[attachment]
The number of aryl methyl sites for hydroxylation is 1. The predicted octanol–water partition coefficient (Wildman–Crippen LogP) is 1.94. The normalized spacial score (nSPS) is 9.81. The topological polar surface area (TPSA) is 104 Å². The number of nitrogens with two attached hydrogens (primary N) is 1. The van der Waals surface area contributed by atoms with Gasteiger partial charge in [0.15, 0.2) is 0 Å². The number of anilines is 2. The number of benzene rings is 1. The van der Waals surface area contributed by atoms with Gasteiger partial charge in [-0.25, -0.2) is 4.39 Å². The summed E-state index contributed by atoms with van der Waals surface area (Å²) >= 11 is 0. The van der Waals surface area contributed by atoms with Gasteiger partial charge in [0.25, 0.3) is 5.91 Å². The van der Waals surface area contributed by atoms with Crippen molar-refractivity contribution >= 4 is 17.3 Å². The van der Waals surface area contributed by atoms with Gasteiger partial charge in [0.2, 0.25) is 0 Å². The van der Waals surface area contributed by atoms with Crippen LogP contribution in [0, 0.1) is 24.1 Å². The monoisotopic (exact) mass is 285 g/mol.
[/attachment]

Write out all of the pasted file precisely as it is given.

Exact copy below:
The number of aryl methyl sites for hydroxylation is 1. The predicted octanol–water partition coefficient (Wildman–Crippen LogP) is 1.94. The normalized spacial score (nSPS) is 9.81. The topological polar surface area (TPSA) is 104 Å². The number of nitrogens with two attached hydrogens (primary N) is 1. The van der Waals surface area contributed by atoms with Gasteiger partial charge in [0.15, 0.2) is 0 Å². The number of anilines is 2. The number of benzene rings is 1. The van der Waals surface area contributed by atoms with Gasteiger partial charge in [-0.25, -0.2) is 4.39 Å². The summed E-state index contributed by atoms with van der Waals surface area (Å²) >= 11 is 0. The van der Waals surface area contributed by atoms with Gasteiger partial charge in [0.25, 0.3) is 5.91 Å². The van der Waals surface area contributed by atoms with Crippen molar-refractivity contribution >= 4 is 17.3 Å². The van der Waals surface area contributed by atoms with Gasteiger partial charge in [0.2, 0.25) is 0 Å². The van der Waals surface area contributed by atoms with Crippen LogP contribution in [0, 0.1) is 24.1 Å². The monoisotopic (exact) mass is 285 g/mol.